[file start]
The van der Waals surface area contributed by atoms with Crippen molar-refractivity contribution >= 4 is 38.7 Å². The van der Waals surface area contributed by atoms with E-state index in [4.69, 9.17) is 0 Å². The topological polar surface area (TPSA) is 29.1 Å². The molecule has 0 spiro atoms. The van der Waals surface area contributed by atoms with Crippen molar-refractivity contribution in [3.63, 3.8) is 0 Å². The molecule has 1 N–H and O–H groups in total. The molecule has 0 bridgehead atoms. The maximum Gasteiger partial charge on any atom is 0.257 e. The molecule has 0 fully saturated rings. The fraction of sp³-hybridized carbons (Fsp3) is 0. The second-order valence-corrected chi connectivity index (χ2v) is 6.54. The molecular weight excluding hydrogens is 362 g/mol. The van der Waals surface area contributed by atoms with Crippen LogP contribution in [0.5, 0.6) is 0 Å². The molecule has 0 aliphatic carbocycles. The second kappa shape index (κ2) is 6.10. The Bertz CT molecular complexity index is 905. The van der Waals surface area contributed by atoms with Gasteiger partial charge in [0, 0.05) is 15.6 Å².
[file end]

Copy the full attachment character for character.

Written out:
The van der Waals surface area contributed by atoms with Crippen molar-refractivity contribution >= 4 is 38.7 Å². The van der Waals surface area contributed by atoms with E-state index in [4.69, 9.17) is 0 Å². The topological polar surface area (TPSA) is 29.1 Å². The molecule has 0 spiro atoms. The van der Waals surface area contributed by atoms with Crippen molar-refractivity contribution in [3.63, 3.8) is 0 Å². The molecule has 1 N–H and O–H groups in total. The molecule has 0 bridgehead atoms. The maximum Gasteiger partial charge on any atom is 0.257 e. The molecule has 0 fully saturated rings. The fraction of sp³-hybridized carbons (Fsp3) is 0. The second-order valence-corrected chi connectivity index (χ2v) is 6.54. The molecular weight excluding hydrogens is 362 g/mol. The van der Waals surface area contributed by atoms with Crippen LogP contribution in [0.5, 0.6) is 0 Å². The molecule has 0 aliphatic carbocycles. The second kappa shape index (κ2) is 6.10. The Bertz CT molecular complexity index is 905. The van der Waals surface area contributed by atoms with Gasteiger partial charge in [0, 0.05) is 15.6 Å².